Africa has key role to play in a prosperous global future

Africa has key role to play in a prosperous global future
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When we look ahead to the challenges and the opportunities the world will face in the coming years, it is clear that Africa has a key role to play in building a more connected, prosperous future for all of us.

Africa is often seen as a place in great need of aid. But while it’s true that Africa carries a disproportionate share of the world’s poverty and suffers from severe shortages of electricity and modern infrastructure, it is also true that Africa is a source of talent and innovation that can help lead us into a more connected future.

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Africa is home to almost 20 percent of the world’s population and 60 percent of the world’s undeveloped arable land. It is also an early adopter of cutting-edge solutions — from mobile banking to off-grid power — that promise to improve the way we all live and work.

 

This month, when I make my first official trip to Africa as the president and CEO of the Overseas Private Investment Corporation (OPIC), I will unveil a new OPIC initiative that will lead to a more prosperous continent that is more closely connected to the rest of the world.

Despite all of the progress on the continent, too many barriers to goods and services remain. In 2016, intra-Africa exports made up just 18 percent of total exports compared to 59 percent and 69 for Asia and Europe, respectively. It’s estimated that poor infrastructure adds 30 to 40 percent in intra-Africa trade costs.

OPIC’s new "Connect Africa" initiative aims to further integrate Sub-Saharan Africa into the global trade market by focusing investment on transportation infrastructure like roads, ports and airports; information and communications technology; and value chains to help ensure more locally produced products can reach global markets.

As the U.S. government’s development finance institution, OPIC works to mobilize private investment in emerging markets. We know that investment is critical to creating jobs and long-term economic growth.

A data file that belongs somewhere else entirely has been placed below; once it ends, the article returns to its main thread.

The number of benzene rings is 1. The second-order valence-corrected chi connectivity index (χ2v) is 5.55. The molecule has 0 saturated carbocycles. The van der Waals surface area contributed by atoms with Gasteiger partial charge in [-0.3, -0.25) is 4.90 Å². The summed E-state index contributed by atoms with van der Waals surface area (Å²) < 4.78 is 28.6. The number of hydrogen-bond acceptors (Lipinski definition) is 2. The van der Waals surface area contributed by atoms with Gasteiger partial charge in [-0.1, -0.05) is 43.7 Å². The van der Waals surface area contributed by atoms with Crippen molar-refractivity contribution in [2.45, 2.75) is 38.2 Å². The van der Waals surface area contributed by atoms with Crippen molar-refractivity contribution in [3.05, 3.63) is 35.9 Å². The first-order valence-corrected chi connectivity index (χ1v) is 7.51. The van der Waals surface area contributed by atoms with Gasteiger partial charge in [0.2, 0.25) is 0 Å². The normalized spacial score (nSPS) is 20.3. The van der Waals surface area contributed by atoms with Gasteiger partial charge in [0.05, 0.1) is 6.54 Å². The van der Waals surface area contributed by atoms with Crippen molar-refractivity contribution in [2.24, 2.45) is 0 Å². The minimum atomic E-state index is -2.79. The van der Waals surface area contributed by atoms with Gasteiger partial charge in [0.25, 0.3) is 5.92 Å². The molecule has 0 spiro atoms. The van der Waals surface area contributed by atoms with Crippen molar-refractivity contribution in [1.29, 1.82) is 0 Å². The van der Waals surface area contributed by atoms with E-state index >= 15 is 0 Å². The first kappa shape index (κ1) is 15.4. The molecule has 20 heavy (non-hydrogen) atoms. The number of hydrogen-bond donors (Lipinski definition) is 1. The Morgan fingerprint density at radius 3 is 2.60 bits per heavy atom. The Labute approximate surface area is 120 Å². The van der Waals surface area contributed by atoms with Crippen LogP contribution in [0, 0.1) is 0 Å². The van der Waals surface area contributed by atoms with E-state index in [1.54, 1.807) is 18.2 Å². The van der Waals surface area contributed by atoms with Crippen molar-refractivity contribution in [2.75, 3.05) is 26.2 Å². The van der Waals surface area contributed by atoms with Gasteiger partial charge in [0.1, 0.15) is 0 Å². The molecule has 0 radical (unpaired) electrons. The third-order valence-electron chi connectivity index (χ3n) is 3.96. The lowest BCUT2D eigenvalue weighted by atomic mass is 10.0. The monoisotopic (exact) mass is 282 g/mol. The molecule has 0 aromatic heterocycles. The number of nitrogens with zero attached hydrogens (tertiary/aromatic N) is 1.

Sub-Saharan Africa has been a priority region for OPIC for almost 50 years, and today, more than a quarter of the Agency’s $23 billion portfolio is invested there.

Our investments in Africa have helped build power plants, hospitals and water treatment facilities, while providing small businesses and farmers the financial services needed to grow.

We’ve also seen how investment can forge stronger connections around the continent and the world, from Tanzania, where OPIC supported a logistics business that has made cargo transport more reliable; to Rwanda, where we helped a small business invest in the coffee sector so that rural farmers could reach global markets.

American businesses are eager to invest in Africa, but they often encounter challenges accessing financing or navigating less-developed economies. By helping these businesses invest in places like Ghana, Kenya and Nigeria, OPIC has helped them access some of the world’s fastest growing markets.

In recognizing the opportunities to invest in Africa, it is clear that a sense of urgency is needed. Indeed, there is a downside from not actively engaging in Africa. American allies and competitors alike are increasingly investing in the continent, and China’s presence is growing dramatically.

As I stated recently in testimony to Congress, a global competition for influence is on and much of the competition centers on Africa.

OPIC’s "Connect Africa" investment initiative builds on a number of successful U.S. government initiatives that mobilize private investment to address longstanding challenges.

Through our support of the 5-year-old U.S. "Power Africa" Initiative, OPIC has committed more than $2.4 billion to 20 projects that will expand access to electricity. More recently, OPIC launched the "2X Women’s Initiative" to mobilize $1 billion to projects to support the world’s women who are such a vital source of stability and economic growth in their communities.

And with Connect Africa, we’re looking forward to a future in which all of Africa is contributing its goods and services to the rest of the world, enjoying increased productivity and seeing the rewards. We are all more connected than ever before and OPIC’s newly announced initiative seeks to extend that connectivity throughout the African continent.

Ray Washburne is the president and CEO of Overseas Private Investment Corporation appointed by President Donald TrumpDonald John TrumpReporters defend CNN's Acosta after White House says he 'disrespected' Trump with question Security costs of Trump visit to Scotland sparks outrage among Scottish citizens Ex-CIA officer: Prosecution of Russians indicted for DNC hack 'ain't ever going to happen' MORE in August 2017.